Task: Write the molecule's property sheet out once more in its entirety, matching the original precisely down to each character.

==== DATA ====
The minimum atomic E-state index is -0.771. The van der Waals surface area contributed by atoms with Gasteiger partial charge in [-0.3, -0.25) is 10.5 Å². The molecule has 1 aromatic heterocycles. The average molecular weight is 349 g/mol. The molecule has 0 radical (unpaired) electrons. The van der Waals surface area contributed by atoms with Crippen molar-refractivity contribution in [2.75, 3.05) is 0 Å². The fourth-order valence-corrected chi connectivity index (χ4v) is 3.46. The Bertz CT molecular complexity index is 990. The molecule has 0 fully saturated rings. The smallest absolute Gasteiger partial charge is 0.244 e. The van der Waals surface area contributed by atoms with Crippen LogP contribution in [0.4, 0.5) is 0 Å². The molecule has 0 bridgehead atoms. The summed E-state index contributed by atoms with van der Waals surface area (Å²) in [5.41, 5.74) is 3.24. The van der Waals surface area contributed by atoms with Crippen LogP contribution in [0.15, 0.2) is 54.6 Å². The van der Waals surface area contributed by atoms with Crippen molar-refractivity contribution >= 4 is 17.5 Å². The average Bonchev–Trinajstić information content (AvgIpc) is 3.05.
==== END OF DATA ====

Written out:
The minimum atomic E-state index is -0.771. The van der Waals surface area contributed by atoms with Gasteiger partial charge in [-0.3, -0.25) is 10.5 Å². The molecule has 1 aromatic heterocycles. The average molecular weight is 349 g/mol. The molecule has 0 radical (unpaired) electrons. The van der Waals surface area contributed by atoms with Crippen molar-refractivity contribution in [2.75, 3.05) is 0 Å². The fourth-order valence-corrected chi connectivity index (χ4v) is 3.46. The Bertz CT molecular complexity index is 990. The molecule has 0 fully saturated rings. The smallest absolute Gasteiger partial charge is 0.244 e. The van der Waals surface area contributed by atoms with Crippen LogP contribution in [0.4, 0.5) is 0 Å². The molecule has 0 bridgehead atoms. The summed E-state index contributed by atoms with van der Waals surface area (Å²) in [5.41, 5.74) is 3.24. The van der Waals surface area contributed by atoms with Crippen LogP contribution in [0.15, 0.2) is 54.6 Å². The van der Waals surface area contributed by atoms with Crippen molar-refractivity contribution >= 4 is 17.5 Å². The average Bonchev–Trinajstić information content (AvgIpc) is 3.05.